Doesn’t it strike you strange that a fan can become as famous as a team or a player? It does me. I don’t mean someone like a President who is famous in ways that have nothing to do with baseball, but someone who is just simply famous for being a fan of the game and of a particular team. I just find that strange. But it’s happened. Let me briefly introduce you to “Howlin'” Hilda Chester, a fan extraordinaire.
She was born in 1897. Although there seems to be a consensus that the birthplace was Brooklyn, there’s no actual evidence of that. It’s equally possible she was born in Manhattan’s Lower East Side. She seems to have been pretty good at sports in school (playing for the Bloomer Girls, a local team) but little is known of her education or her family background. Somewhere along the way there was a marriage and a daughter, but the husband is lost to history at this point (she indicated he died). The daughter went on to play some in the All American Girls Professional Baseball League (see the movie “A League of Their Own” for a highly fictionalized version of the league’s first season). Beatrice Chester was a backup third baseman (basegirl?) for the Blue Sox of South Bend, Indiana and the Rockford Peaches. Beatrice Chester had a son, making Hilda Chester a grandmother, but it seems she was close to neither the daughter (who spent some time in the Brooklyn Hebrew Orphan Asylum) nor the grandson. It’s difficult to tell if the problem was economic (lack of money) or emotional (Hilda Chester didn’t know how to raise a daughter). Maybe it was a combination of both. I just don’t know. As you can tell by now, the elements of her personal life are very obscure. In interviews with her that I read it’s obvious she wanted to keep it that way.
She sacked and sold peanuts at Ebbets Field for a while, but by the 1930s was becoming famous as a loudmouthed Dodgers fan. The Dodgers instituted Ladies Day once weekly for home stands and Chester managed to get into games for 10 cents. It was, she said, “her kinda price.” In the offseason she sold hotdogs at local racetracks. As far as I can tell these were the two primary sources of income. Apparently the sacking job got her entrance to the ballpark and saved her the dime when it wasn’t Ladies Day.
By the mid-1930s she was a fixture at Ebbets Field. She was in the right field bleachers, she was loud, she was garish, she was baseball savvy, and she was absolutely perfect for the new Dodgers team being built by loud, garish, and baseball savvy Leo Durocher, the new manager. He was a favorite of Hilda’s and he returned the favor.
She started out with a frying pan and a spoon as noisemakers but graduated to her famous “cowbell” after a heart attack. Now a short aside about the “cowbell.” I’ve spent a lot of time around cows and their bells and Hilda’s noise maker looks more like a school bell that teachers used to ring while standing in the doorway than it does like a bell that Gertrude the heifer wore around her neck, but it’s come down in legend as a “cowbell.” Be advised. You can compare them in the pictures below (Yeah, I know I’m getting pedantic).
In 1941 she had a second heart attack. While in the hospital Durocher visited her. He became, after that moment, her all-time favorite. When he went to the Giants after 1947, Hilda actually spent some time at the Polo Grounds before returning to Brooklyn and Ebbets Field.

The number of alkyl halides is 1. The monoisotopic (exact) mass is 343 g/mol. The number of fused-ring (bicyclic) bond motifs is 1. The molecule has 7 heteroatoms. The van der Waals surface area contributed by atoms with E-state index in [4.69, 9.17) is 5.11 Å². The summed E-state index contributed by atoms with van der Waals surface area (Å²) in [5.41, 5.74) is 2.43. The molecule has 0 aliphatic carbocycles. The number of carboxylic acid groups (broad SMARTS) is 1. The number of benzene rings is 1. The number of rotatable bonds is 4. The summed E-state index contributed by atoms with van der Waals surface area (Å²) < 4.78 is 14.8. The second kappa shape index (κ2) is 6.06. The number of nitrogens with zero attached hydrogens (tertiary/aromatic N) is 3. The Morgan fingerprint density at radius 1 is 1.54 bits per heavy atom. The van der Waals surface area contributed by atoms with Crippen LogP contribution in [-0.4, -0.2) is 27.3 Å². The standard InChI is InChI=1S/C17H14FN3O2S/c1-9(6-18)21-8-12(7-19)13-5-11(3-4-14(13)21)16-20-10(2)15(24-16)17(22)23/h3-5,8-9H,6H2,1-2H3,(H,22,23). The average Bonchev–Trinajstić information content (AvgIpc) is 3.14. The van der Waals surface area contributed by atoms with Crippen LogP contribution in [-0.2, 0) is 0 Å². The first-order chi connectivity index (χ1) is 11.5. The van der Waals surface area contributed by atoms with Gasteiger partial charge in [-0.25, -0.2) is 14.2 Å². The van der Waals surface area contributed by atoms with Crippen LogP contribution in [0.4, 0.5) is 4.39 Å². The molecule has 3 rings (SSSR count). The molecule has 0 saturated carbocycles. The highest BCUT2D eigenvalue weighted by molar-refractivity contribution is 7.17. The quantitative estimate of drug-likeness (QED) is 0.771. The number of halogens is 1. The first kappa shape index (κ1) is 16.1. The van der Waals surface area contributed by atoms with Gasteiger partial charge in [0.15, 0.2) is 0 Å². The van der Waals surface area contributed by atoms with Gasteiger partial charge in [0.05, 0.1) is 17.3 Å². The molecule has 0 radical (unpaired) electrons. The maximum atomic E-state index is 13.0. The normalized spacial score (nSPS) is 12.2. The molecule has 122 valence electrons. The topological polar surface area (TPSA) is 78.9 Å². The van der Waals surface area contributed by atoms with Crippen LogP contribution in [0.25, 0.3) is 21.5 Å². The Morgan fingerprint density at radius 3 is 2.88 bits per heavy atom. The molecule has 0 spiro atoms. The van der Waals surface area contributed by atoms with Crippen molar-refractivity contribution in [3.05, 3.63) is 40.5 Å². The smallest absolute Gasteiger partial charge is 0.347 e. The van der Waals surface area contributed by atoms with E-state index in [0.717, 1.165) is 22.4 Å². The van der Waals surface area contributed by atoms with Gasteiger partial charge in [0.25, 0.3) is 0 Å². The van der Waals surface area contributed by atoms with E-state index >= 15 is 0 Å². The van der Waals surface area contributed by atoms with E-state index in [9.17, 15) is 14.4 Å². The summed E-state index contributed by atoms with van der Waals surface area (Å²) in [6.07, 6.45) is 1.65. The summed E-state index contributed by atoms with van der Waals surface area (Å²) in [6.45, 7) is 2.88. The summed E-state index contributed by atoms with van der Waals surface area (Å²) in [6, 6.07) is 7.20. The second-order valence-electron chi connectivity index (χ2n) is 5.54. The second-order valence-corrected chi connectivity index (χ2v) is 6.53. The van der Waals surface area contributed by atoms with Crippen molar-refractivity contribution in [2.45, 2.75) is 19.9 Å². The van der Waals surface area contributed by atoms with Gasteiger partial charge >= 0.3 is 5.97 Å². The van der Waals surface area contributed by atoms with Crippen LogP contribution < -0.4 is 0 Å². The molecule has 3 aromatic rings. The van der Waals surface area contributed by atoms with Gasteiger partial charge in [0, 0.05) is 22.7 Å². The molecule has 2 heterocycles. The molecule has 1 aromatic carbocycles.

By the 1940s she was something of a legend in Brooklyn. There are stories of her passing notes to Durocher about what she thought the Dodgers should do in the upcoming inning. At least one of them seems to be true. She appeared on radio, did bit parts in a couple of movies, and loved being the center of attention. And of course with those things came a certain amount of money. Today she’d be an internet sensation and make money endorsing widgets and whatnot. That wasn’t happening in 1940s Brooklyn and her economic status never seems to have improved more than slightly.
With the coming of Jackie Robinson, she also found a team that was winning with great frequency. There’s some question about her relationship with Robinson. As crowds changed in Brooklyn after 1946 (more black Americans were showing up for games), the old hands were being shunted aside to some degree. She seems to have resented it a little, but as long as the Dodgers kept winning, she kept showing up with her bell and her voice. It’s tough to tell if the resentment was racially tinged or if she was simply sorry to see the old fans being elbowed out of the stands for new fans. From the little available about the issue, I tend to think it’s the latter.
The Dodgers won it all in 1955 and moved on to Los Angeles in 1958. Hilda loved the first, hated the second. She never seems to have transferred her loyalty to the Yankees or to the newly formed Mets. But then by 1960 she was into her sixties and slowing down.
She was interviewed when Ebbets Field was demolished, then more or less dropped from sight. She went into a nursing home, got out, and moved into a small place in Queens. She died in December 1978, poor, almost indigent, forgotten. She was buried on Staten Island (no, not in Brooklyn) by the Hebrew Free Burial Association. Not a great ninth inning.
But there’s something of a happy ending to all this (maybe we can call it “extra innings”). The next time you head to Cooperstown, make sure you take the stairs to the second floor. There you’ll find a set of life-size fabric-mache statues of fans. I have no idea what fabric-mache is (and am too lazy to look it up), but that’s what they tell me the statues are made of. I’ll take their word for it. Right in the middle, “cowbell” in hand, is Hilda Chester. She made it into the Hall of Fame. I’ve been there twice and given her a salute both times. When you get there, make sure you say “Hi” to her for me.